19. 19.

    See Zaborsky (2004).

  20. 20.

    See “Market and Non-Market Mechanisms,” UNFCCC,; Lima Call for Climate Action, Decision 1/CP.20 para. 19(a)(v) (December 2014).

  21. 21.

    Examples include the International Carbon Action Partnership (ICAP) the Asia-Pacific Carbon Markets Roundtable; the “Under 2 MOU” initiative launched by the State of California; the Governors Forest and Climate Task Force C40 Cities Climate Leadership Group; and the World Bank’s Partnership for Market Readiness.

  22. 22.


  23. 23.

    The November 2014 U.S.-China joint climate announcement and September 2015 joint presidential statement both illustrate this dynamic. See “U.S.-China Joint Announcement on Climate Change,” White House Office of the Press Secretary,; “U.S.-China Joint Presidential Statement on Climate Change,” White House Office of the Press Secretary,

  24. 24.

    See, e.g., UNFCCC Articles 3.3, 7.2(c), and 12.8, which expressly recognize Parties’ sovereign right to cooperate to reduce emissions.


  1. Aldy JE (2014) The crucial role of policy surveillance in international climate policy. Clim Chang 126(3–4):279–292

    Article  Google Scholar 

  2. Aldy JE, Pizer WA (2014) “Comparability of effort in international climate policy architecture,” Harvard Project on Climate Agreements Discussion Paper 14–62 (January 2014)

  3. Aldy, Pizer, Akimoto K (2015) “Comparing emission mitigation effort,” Duke Environmental and Energy Economics Working Paper EE 15–02 (June 2015)

  4. Arms Control Association (2012) The missile technology control regime at a glance,

  5. Baumol WJ, Oates WE (1988) The theory of environmental policy, 2nd edn. Cambridge University Press, New York

    Google Scholar 

  6. Bodansky D, Hoedl S, Metcalf G, Stavins R (2014) “Facilitating linkage of heterogeneous regional, national, and sub-national climate policies through a future international agreement,” Harvard Project on International Climate Agreements Discussion Paper (September 2014)

  7. Buchanan JM (1965) An economic theory of clubs. Econ New Series 32(125):1–14

    Article  Google Scholar 

  8. Convery FJ, Redmond L (2013) The European Union emission trading scheme: issues in allowance price support and linkage. Ann Rev Resour Econ 5:301–324

    Article  Google Scholar 

  9. Dudek D et al (1998) Market mechanisms & global climate change: an analysis of policy instruments. Pew Center on Global Climate Change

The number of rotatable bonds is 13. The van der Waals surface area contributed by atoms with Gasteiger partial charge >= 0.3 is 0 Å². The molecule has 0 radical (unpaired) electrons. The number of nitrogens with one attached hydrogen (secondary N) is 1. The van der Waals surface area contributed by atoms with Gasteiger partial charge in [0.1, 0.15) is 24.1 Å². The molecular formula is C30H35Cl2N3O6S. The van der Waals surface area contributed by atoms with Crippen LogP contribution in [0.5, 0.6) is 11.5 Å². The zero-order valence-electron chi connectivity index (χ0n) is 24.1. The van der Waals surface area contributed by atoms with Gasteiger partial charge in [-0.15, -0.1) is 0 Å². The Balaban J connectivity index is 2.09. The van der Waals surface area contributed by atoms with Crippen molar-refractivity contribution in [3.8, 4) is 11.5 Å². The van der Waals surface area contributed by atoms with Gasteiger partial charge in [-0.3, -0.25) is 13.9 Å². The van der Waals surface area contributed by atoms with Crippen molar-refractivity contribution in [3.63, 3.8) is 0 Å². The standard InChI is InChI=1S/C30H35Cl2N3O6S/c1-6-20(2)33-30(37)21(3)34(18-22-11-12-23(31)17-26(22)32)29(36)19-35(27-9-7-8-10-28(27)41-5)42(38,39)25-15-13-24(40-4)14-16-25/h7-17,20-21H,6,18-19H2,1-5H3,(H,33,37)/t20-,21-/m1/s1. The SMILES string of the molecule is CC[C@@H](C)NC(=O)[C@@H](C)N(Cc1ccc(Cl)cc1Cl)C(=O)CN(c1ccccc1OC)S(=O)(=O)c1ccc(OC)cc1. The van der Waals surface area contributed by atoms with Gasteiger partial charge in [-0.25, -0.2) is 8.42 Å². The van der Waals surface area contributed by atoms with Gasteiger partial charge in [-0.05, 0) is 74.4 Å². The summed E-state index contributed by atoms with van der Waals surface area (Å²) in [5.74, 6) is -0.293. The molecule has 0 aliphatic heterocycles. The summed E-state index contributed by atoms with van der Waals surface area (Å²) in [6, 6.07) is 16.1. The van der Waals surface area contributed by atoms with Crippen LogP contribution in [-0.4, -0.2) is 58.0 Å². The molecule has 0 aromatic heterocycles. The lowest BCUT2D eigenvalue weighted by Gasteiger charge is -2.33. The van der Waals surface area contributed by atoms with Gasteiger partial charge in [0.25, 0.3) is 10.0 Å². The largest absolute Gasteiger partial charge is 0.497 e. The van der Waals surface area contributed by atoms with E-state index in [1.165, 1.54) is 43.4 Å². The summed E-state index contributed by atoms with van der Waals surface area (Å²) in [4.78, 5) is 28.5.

10. Ellerman AD, Joskow PL, Schmalensee R, Montero J-P, Bailey EM (2000) Markets for clean air: the U.S. Acid Rain Program. Cambridge University Press, New York

    Google Scholar 

  11. Green J, Sterner T, Wagner G (2014) A balance of bottom-up and top-down in linking climate policies. Nat Clim Chang 4:1064–1067

    Article  Google Scholar 

  12. Hathaway O (2007) Why do countries commit to human rights treaties? J Confl Resolut 588:597–613

    Google Scholar 

  13. Horn H, Mavroidis PC (2010) “Border carbon adjustments and the WTO” Centre for Economic Policy Research manuscript,

  14. Intergovernmental Panel on Climate Change (IPCC) (2014) Climate change 2014: synthesis report

  15. Irwin DA, Mavroidis PC, Sykes AO (2009) The Genesis of the GATT. Cambridge University Press, New York

    Google Scholar 

  16. Keohane NO (2009) Cap and trade, rehabilitated: using tradable permits to control U.S. greenhouse gases. Rev Environ Econ Policy 3:42–62

    Article  Google Scholar 

  17. Keohane N, Petsonk A (2015) Creating a club of carbon markets: Implications of the trade system (International Center for Trade and Sustainable Development E-15 Project) (ICTSD)

  18. Keohane RO, Victor DG (2011) The regime complex for climate change. Perspect Polit 9:7–23

    Article  Google Scholar 

  19. Krutz GS, Peake JS (2009) Treaty politics and the rise of executive agreements. Michigan University Press, Ann Arbor

    Google Scholar 

  20. Newell RG, Pizer WA (2003) Regulating stock externalities under uncertainty. J Environ Econ Manag 45:416–432

    Article  Google Scholar